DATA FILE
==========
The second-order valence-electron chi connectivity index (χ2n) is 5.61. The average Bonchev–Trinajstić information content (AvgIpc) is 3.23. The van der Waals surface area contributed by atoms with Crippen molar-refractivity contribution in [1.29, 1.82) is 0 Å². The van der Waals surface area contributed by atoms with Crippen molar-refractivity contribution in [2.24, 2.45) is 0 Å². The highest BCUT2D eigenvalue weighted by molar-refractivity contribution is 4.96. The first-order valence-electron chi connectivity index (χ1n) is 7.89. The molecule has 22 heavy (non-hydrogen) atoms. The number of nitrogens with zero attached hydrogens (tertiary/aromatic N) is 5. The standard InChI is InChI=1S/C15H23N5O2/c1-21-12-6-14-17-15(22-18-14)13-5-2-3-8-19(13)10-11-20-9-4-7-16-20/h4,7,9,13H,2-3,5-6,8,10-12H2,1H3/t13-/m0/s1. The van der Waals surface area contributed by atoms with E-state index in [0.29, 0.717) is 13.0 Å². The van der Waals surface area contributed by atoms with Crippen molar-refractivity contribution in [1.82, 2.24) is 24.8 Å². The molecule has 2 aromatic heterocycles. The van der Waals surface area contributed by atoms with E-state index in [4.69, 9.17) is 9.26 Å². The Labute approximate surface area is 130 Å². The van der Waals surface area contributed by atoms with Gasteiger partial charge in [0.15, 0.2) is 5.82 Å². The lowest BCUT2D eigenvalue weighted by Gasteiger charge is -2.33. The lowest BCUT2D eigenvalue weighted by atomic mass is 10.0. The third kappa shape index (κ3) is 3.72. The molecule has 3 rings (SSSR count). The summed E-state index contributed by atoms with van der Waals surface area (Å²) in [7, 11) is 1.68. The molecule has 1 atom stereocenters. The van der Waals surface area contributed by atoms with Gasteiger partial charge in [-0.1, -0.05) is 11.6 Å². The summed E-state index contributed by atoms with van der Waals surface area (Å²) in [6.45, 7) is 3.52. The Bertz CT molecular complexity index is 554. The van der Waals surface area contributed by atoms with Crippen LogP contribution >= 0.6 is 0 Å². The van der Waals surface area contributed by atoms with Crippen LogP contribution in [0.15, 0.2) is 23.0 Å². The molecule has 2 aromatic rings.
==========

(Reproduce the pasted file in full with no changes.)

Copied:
The second-order valence-electron chi connectivity index (χ2n) is 5.61. The average Bonchev–Trinajstić information content (AvgIpc) is 3.23. The van der Waals surface area contributed by atoms with Crippen molar-refractivity contribution in [1.29, 1.82) is 0 Å². The van der Waals surface area contributed by atoms with Crippen molar-refractivity contribution in [2.24, 2.45) is 0 Å². The highest BCUT2D eigenvalue weighted by molar-refractivity contribution is 4.96. The first-order valence-electron chi connectivity index (χ1n) is 7.89. The molecule has 22 heavy (non-hydrogen) atoms. The number of nitrogens with zero attached hydrogens (tertiary/aromatic N) is 5. The standard InChI is InChI=1S/C15H23N5O2/c1-21-12-6-14-17-15(22-18-14)13-5-2-3-8-19(13)10-11-20-9-4-7-16-20/h4,7,9,13H,2-3,5-6,8,10-12H2,1H3/t13-/m0/s1. The van der Waals surface area contributed by atoms with E-state index in [0.29, 0.717) is 13.0 Å². The van der Waals surface area contributed by atoms with Crippen molar-refractivity contribution in [1.82, 2.24) is 24.8 Å². The molecule has 2 aromatic heterocycles. The van der Waals surface area contributed by atoms with E-state index in [4.69, 9.17) is 9.26 Å². The Labute approximate surface area is 130 Å². The van der Waals surface area contributed by atoms with Gasteiger partial charge in [0.15, 0.2) is 5.82 Å². The lowest BCUT2D eigenvalue weighted by Gasteiger charge is -2.33. The lowest BCUT2D eigenvalue weighted by atomic mass is 10.0. The third kappa shape index (κ3) is 3.72. The molecule has 3 rings (SSSR count). The summed E-state index contributed by atoms with van der Waals surface area (Å²) in [7, 11) is 1.68. The molecule has 1 atom stereocenters. The van der Waals surface area contributed by atoms with Gasteiger partial charge in [-0.1, -0.05) is 11.6 Å². The summed E-state index contributed by atoms with van der Waals surface area (Å²) in [6.45, 7) is 3.52. The Bertz CT molecular complexity index is 554. The van der Waals surface area contributed by atoms with Crippen LogP contribution >= 0.6 is 0 Å². The van der Waals surface area contributed by atoms with Crippen LogP contribution in [0.15, 0.2) is 23.0 Å². The molecule has 2 aromatic rings.